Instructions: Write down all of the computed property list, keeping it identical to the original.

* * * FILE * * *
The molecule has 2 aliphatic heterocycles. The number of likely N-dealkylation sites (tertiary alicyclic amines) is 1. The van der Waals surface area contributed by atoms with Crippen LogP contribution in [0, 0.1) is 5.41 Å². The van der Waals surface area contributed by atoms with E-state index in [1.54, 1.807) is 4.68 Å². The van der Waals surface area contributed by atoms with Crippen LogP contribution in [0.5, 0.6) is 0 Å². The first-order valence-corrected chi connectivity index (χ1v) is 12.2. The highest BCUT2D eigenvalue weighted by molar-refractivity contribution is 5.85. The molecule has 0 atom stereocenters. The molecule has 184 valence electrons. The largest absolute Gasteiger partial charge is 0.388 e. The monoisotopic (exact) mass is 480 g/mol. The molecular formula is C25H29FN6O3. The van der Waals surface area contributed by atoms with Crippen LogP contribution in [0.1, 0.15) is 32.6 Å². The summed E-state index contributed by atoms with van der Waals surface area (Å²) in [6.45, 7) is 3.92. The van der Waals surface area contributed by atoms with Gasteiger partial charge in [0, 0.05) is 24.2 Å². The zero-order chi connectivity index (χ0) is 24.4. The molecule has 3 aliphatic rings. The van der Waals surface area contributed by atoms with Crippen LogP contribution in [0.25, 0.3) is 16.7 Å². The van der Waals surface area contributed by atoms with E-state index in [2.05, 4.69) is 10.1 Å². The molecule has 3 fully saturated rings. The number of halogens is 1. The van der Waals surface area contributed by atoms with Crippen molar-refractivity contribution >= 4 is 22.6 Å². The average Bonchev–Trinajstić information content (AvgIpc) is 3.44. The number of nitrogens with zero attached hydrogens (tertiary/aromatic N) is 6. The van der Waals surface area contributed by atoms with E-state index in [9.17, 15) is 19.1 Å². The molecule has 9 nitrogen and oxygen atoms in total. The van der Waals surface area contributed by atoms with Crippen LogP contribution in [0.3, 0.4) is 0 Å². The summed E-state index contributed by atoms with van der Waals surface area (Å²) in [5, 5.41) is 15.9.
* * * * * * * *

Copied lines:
The molecule has 2 aliphatic heterocycles. The number of likely N-dealkylation sites (tertiary alicyclic amines) is 1. The van der Waals surface area contributed by atoms with Crippen LogP contribution in [0, 0.1) is 5.41 Å². The van der Waals surface area contributed by atoms with E-state index in [1.54, 1.807) is 4.68 Å². The van der Waals surface area contributed by atoms with Crippen LogP contribution in [0.5, 0.6) is 0 Å². The first-order valence-corrected chi connectivity index (χ1v) is 12.2. The highest BCUT2D eigenvalue weighted by molar-refractivity contribution is 5.85. The molecule has 0 atom stereocenters. The molecule has 184 valence electrons. The largest absolute Gasteiger partial charge is 0.388 e. The monoisotopic (exact) mass is 480 g/mol. The molecular formula is C25H29FN6O3. The van der Waals surface area contributed by atoms with Crippen LogP contribution in [0.1, 0.15) is 32.6 Å². The summed E-state index contributed by atoms with van der Waals surface area (Å²) in [6.45, 7) is 3.92. The van der Waals surface area contributed by atoms with Gasteiger partial charge in [0, 0.05) is 24.2 Å². The zero-order chi connectivity index (χ0) is 24.4. The molecule has 3 aliphatic rings. The van der Waals surface area contributed by atoms with Crippen LogP contribution in [0.25, 0.3) is 16.7 Å². The van der Waals surface area contributed by atoms with E-state index in [2.05, 4.69) is 10.1 Å². The molecule has 3 fully saturated rings. The number of halogens is 1. The van der Waals surface area contributed by atoms with Crippen molar-refractivity contribution >= 4 is 22.6 Å². The average Bonchev–Trinajstić information content (AvgIpc) is 3.44. The number of nitrogens with zero attached hydrogens (tertiary/aromatic N) is 6. The van der Waals surface area contributed by atoms with E-state index in [9.17, 15) is 19.1 Å². The molecule has 9 nitrogen and oxygen atoms in total. The van der Waals surface area contributed by atoms with Crippen LogP contribution in [0.3, 0.4) is 0 Å². The summed E-state index contributed by atoms with van der Waals surface area (Å²) in [5, 5.41) is 15.9.